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Calls for a women's prison to be built intensify as gender inequality in the system are highlighted

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There are no female-only facilities in the Irish prison system, leading to calls for one to finally be built. Photo: Steve Humphreys

There are no female-only facilities in the Irish prison system, leading to calls for one to finally be built. Photo: Steve Humphreys

There are no female-only facilities in the Irish prison system, leading to calls for one to finally be built. Photo: Steve Humphreys

The Government has been tackled on the inequality that exists in the Irish prison system, with two open prisons for men and none for women.

Meanwhile, this Wednesday, November 4, is the date after which women work for free for the rest of the year due to the gender pay gap – with calls for more female judges in to be appointed as a matter of urgency.


Fianna Fáil TD Eamon Ó Cuiv called on Helen McEntee, the Minister for Justice, to provide a women’s open prison along the lines of Shelton Abbey or Loughan House, both of which cater for male inmates only.


One should be provided for female prisoners on the grounds of equality, he said.
Minister McEntee said in reply she was conscious that female offenders “represent a particularly vulnerable group within the prison system”, and the Prison Service was acutely aware of it.


“There is evidence that the impact of imprisonment is considerably greater on women and their wider families and as a result, modern prison facilities for women offenders are developed in a very different model from male prisons,” she said.

The Dóchas Centre, which accommodates the majority of female prisoners in Ireland, was purposely built and specifically designed for women, she told Mr Ó Cuiv in a parliamentary reply.


“A particular focus of the design of the prison was to ensure that the women accommodated in the centre had access to a regime that mirrored, as much as possible, living in ordinary accommodation and thus supported the women's reintegration to society.”


But the need to develop a “step-down facility for women” prior to release had been identified in recent years by the Probation Service and Irish Prison Service, she said.


The Outlook facility – run by the homeless charity Focus Ireland – is currently being used as a pre-release halfway house. It took in its first client from the Dóchas Centre last year, but is currently fully occupied, making further transfers impossible, meaning release is the only alternative.

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There are “no current plans” to provide an open prison for women, Minister McEntee said.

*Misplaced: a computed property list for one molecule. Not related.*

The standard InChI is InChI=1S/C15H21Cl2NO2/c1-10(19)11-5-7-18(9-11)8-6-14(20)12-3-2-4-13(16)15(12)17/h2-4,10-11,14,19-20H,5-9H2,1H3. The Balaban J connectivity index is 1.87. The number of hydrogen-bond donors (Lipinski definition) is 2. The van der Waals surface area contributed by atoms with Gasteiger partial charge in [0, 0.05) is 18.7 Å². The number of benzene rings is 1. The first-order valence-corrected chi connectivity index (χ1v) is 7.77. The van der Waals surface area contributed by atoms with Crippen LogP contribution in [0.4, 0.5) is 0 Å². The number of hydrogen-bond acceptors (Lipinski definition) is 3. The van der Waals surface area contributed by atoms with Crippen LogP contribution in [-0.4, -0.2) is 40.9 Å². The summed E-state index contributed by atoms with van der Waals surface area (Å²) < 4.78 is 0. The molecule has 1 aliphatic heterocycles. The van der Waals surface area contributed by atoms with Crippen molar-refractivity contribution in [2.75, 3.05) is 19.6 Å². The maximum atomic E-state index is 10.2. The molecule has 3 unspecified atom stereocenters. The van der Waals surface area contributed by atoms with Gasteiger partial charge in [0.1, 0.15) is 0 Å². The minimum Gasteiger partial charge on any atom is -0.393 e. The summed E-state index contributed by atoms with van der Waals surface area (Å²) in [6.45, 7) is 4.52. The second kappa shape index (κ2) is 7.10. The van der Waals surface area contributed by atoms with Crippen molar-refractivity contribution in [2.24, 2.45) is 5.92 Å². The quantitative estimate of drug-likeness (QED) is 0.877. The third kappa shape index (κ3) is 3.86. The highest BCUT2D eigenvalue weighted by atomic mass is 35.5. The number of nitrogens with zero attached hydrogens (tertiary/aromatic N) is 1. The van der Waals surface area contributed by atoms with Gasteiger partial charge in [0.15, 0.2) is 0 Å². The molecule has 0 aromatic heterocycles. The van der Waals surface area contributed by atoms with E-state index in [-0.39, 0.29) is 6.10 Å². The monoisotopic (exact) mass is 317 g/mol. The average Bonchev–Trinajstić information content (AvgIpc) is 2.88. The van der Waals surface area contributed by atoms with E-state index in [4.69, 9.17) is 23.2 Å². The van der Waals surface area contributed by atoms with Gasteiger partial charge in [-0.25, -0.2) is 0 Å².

Meanwhile, gender quotas are needed for judges, a Senator said yesterday today.
Mary Seery-Kearney, a Fine Gael nominee to the upper house by the Taoiseach, says this week marks the 99th anniversary of Frances Kyle and Averil Deverell becoming the first female barristers in Ireland.


“Ireland had its first women barrister six months before the first woman was called to the English Bar. We were radical then in our courage to appoint women. More needs to be done if we are to ensure that women’s voices are heard in our courts.”
Ireland has a considerably low number of judges per head of population when compared with our European counterparts, she pointed out, with only 27.4pc of them female, a figure the Senator described as “remarkably low”.


Lower numbers of women at the senior Bar has a significant impact on the appointment of women to the judiciary, which is borne out in the low numbers of female judges, she said.


In the High Court, women constitute only 17pc of the judges, while in the Supreme Court the figure is 12.5pc, or a ratio of only one in eight, she said. (The figure of female Supreme Court judges is, in fact, 37.5pc, or a ratio of three in eight.)


“We must do better to work towards gender balance in our judiciary. There is scope to appoint additional judges across all levels of our Four Courts, using temporary gender quotas to address the imbalance,” Senator Seery-Kearney said.


“There is no doubt that great strides have been made in recent years. But the attrition rate for women from law, particularly at the Bar, remains higher when compared with their male counterparts.”


She pointed out that Wednesday is the date after which women work for free for the rest of the year due to the gender pay gap.


“The time has come for a radical shake up. If we are serious about ensuring that the voice and perspective of women is heard and at the centre of leadership and decision-making in our society, then we must address this across all areas of leadership and the judiciary should not be excluded,” Senator Seery-Kearney said.


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